There he goes

Way back last spring, Matt and Finn witnessed a traffic accident--a pedestrian hit by a car--coming home from the park across the street. It was fairly traumatic, as you might imagine. We tried to strike a balance between using it as a chance to remind him how important “street rules” are, on the one hand, and assuring him that the doctors would help the person get better, that there are always people who will help, on the other. It showed up in his play for quite a long time, enacting stories of a horse who got hit by a truck, or a lost sheep who got hit by a car and then the hero-ambulance-vet comes racing in to save the day. It also showed up in his prayers, frequently thanking God for the ambulance and for the doctors, and praying for the person who got hurt. Sometimes he didn't quite know what to say, and I would suggest some simple but earnest sentence that was almost always rejected. My favorite of his prayers was his tendency to sing, as in this little conversation I wrote down verbatim the night it took place:

Me: Well, we could say, 'God, please help the person who got hurt, that they will be safe and healthy.'
Finn: Or we could sing a song for that person.
Me: We could sing?
Finn: Yeah, a song could be a prayer. Like we sing before meals.
Me: You're right, bud. A song could be a prayer. Do you want to sing?
Finn: Yeah. (very confidently and definitively)
Me: What do you want to sing?
Finn: Jingle Bells.
(and then he began to sing, very quietly, very reverently) Jingle bells, jingle bells, jingle all the way. Oh what fun it is to ride in a (mumble mumble) sleigh-hey!
Me: Amen.

Anyway, all this is on my mind because that accident was the first of several incidents that called upon new parenting skills—skills of helping Finn deal with the world beyond our home, a world we can't control. And now, since moving here, those skills are constantly in demand. He has, somewhere in recent months, become a full-fledged kid, and we are constantly negotiating the boundaries between freedom and oversight, between giving him space and keeping him close, between helping him interpret the social situations he encounters and letting him figure it out.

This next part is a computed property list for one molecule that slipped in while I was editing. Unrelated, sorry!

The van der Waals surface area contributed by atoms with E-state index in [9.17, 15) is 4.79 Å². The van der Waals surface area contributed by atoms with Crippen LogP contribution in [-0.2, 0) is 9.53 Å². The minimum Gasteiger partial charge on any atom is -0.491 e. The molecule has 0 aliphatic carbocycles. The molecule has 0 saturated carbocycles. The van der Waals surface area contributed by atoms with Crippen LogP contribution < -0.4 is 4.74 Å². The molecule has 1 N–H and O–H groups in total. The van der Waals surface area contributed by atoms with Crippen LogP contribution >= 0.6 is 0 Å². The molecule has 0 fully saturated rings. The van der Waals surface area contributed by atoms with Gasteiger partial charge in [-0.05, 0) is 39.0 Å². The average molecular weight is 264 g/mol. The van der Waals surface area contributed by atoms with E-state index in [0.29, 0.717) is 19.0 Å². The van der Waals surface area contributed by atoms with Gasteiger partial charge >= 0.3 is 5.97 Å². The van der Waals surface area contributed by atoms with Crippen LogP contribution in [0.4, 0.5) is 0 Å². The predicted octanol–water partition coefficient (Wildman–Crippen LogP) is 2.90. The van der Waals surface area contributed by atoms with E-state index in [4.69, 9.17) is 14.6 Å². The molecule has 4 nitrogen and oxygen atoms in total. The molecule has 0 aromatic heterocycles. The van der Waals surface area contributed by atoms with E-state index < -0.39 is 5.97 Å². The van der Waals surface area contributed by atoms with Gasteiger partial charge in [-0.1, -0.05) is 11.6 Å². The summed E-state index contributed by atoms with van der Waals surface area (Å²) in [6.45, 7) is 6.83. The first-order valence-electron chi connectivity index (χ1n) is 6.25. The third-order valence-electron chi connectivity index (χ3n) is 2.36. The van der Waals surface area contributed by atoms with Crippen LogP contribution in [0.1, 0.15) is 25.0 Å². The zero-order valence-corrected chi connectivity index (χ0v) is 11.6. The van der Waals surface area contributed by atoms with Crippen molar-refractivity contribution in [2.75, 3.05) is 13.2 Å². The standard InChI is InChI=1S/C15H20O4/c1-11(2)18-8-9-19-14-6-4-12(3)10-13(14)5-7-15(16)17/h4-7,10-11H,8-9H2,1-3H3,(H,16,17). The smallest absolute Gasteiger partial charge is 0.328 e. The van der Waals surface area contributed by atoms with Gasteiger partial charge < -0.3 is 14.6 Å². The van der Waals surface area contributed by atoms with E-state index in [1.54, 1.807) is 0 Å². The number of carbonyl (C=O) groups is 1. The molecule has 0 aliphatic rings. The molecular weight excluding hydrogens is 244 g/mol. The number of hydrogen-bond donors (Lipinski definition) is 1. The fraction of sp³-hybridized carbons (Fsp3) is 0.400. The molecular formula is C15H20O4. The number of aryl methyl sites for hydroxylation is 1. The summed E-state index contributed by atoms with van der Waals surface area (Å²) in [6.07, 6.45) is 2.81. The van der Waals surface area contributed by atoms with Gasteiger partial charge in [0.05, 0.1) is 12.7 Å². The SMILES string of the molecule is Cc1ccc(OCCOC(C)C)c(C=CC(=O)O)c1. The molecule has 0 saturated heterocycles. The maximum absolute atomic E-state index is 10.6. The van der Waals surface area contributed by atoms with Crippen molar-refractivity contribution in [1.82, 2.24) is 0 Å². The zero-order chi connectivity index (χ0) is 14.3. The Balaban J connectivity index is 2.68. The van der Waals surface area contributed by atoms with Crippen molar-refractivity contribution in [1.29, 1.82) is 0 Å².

Now we have a yard—can he go out alone if I'm on the porch? What if I'm inside, or upstairs with Willa? How often do we check in? He's fast and confident on his bike, easily able to ride to town. But how far ahead of us do we let him get? We live on a campus where there are lots of faculty kids, who have lots of freedoms. Can he go outside with them after dinner? What if our neighbors are there, two older, responsible, kind girls? Or what if another faculty boy is there, also older, not-so-responsible and not-so-kind?

This was Finn's first week of preschool, a new social world he is entering without us. And although it is a very safe, nurturing environment, and I really have no fears for him, it is still bittersweet to let him go, knowing he'll experience things I might never know about. I'm thankful for his long periods of play at home, time that I can observe and listen in on, getting a sense of what's on his heart. And I'm thankful for our ritual of "thank yous" before bed. Tonight's list? "Thank you for my bike, thank you for xxxx (the not-so-responsible and not-so-kind boy), and thank you for sitting like a pretzel!" (collapsing in giggles) I think we're going to be just fine. 

1 comment:

MooreMama said...

He seems so BIG. I can't believe that he's less than a year older than Callie.

Also, I totally feel you on the whole balancing independance and protection thing. Thankfully (ha!) because of the way that Callie's birthday falls, she won't start school until next year. She could totally handle it, but I'm not ready.